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7investing Team Podcast: Our 7 Investing Principles

Each month, our team offers our seven top stock market opportunities across a variety of investing types, industries, and risk levels. We embrace providing a diversity of opinions, to give our members a full buffet of market-beating options to choose from for their own investment portfolios. But there are also certain principles that we follow, which tie all of our recommendations together. In this episode of our 7investing podcast, each advisor on the time describes one of our seven investing principles in their own words, and how it is helping them to be a better investor.

December 31, 2020 – By Samantha Bailey

Each month, our team offers our seven top stock market opportunities across a variety of investing types, industries, and risk levels. We embrace providing a diversity of opinions, to give our members a full buffet of market-beating options to choose from for their own investment portfolios.

But there are also certain principles that we follow, which tie all of our recommendations together. In this episode of our 7investing podcast, each advisor on the time describes one of our seven investing principles in their own words, and how it is helping them to be a better investor.

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Simon Erickson  00:00

Hello everyone and welcome to this edition of our 7investing podcast. I’m 7investing founder and CEO Simon Erickson.

There’s a million different strategies on how to invest in the stock market, and hundreds of different approaches within each of those. We embrace taking different strategies within our 7investing team as well as. Some of our advisors focused primarily on higher risk biotechnology stocks. Others are focused more on lower risk retail companies. We’ve even recommended REITs and utilities, which are dividend paying stocks that are much lower risk than anything.

But even with this diversity of opinions, there are a few things that we always share in common. We’re investing real money to each of our recommendations every month and we’re holding on to them for the long term.  As such, we’ve developed seven principles that we believe will improve the returns of the long term investor. We’re dedicating this podcast to explaining what each of those principles means to each of us on our team.

So sit back as we review our seven investing principles on today’s podcast. We hope that use them to invest in your future

Simon Erickson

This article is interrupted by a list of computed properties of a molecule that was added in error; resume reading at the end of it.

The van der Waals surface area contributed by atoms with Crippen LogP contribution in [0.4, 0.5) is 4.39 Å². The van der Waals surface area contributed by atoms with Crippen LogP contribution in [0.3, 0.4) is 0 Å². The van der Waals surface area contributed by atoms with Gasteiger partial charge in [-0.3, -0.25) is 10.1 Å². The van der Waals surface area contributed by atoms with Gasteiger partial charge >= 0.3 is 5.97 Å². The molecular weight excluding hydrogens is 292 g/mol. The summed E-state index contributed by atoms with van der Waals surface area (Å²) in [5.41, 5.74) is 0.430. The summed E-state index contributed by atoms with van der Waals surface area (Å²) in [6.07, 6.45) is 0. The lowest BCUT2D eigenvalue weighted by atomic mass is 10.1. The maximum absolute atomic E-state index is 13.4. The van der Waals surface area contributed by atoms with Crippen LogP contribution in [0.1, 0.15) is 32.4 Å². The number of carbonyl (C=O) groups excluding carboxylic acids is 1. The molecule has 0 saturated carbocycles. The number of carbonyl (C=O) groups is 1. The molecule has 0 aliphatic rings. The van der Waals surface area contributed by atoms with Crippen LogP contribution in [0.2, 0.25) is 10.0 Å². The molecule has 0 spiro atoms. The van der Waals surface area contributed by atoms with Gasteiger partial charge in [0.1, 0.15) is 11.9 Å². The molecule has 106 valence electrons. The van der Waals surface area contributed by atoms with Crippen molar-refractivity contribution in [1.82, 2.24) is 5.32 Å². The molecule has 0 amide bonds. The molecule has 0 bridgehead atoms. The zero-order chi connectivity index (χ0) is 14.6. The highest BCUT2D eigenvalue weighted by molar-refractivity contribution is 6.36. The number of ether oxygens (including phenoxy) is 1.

So our first investing principle is that investing is personal. We believe it is a great service working with financial advisors who are managing your money, or even investing in low cost index funds that track a fundamental index. But we also believe that no one truly understands your financial goals better than you do. No one understands your risk tolerance or knows how well you’re sleeping at night better than you. And no one understands what types of companies you truly want to be investing in better than you.

Our mission at 7investing is for our entire team to choose our best ideas in the stock market every month. But then let you decide which of those companies is truly best for your portfolio. individual investors don’t have the same constraints as fund managers. They aren’t restricted to buying only companies that match up funds criteria or companies that have a certain size market capitalization. Instead, we have the ability to look everywhere. We can look at high risk biotechnology companies that have huge potential upside if they bring something commercial. We can look at international opportunities that have a ton of uncertainties, but also a very large and untapped addressable market. We can look at mature companies that are much safer, because they’ve formed massive moats and advantages to keep out their competitors. And we can look at government regulated utilities, who pay out a reliable and stable dividend that you can count on every quarter.

Now which of those companies is right or best? Well, we think that’s up to you. The sky’s the limit in terms of possibilities for investment opportunities. But at the end of the day, investing is personal

Dan Kline  

Hey there 7investors. I am Dan Kline, one of the lead advisors here at 7investing. And as you know, we’re talking today about our seven investing principles. These guide everything we do. And I really want to talk about number two.

Number two is to remember that you’re buying companies, not tickers. A lot of people look at the stock market, and it’s all transactional. Those people tend to be traders. Is this going to go up? Is it going to go down? And they don’t understand any of the fundamentals of the company.

When we buy a company, we look at it as this is a long term thing. This is we’re going to own a piece of this company, maybe forever. And that’s really important to remember to focus on. So why does that matter? Well, if you’re buying something for the short term, what do you care if the CEO is a good guy? What do you care if they treat workers? Well, it doesn’t matter that much. It’s just a transaction.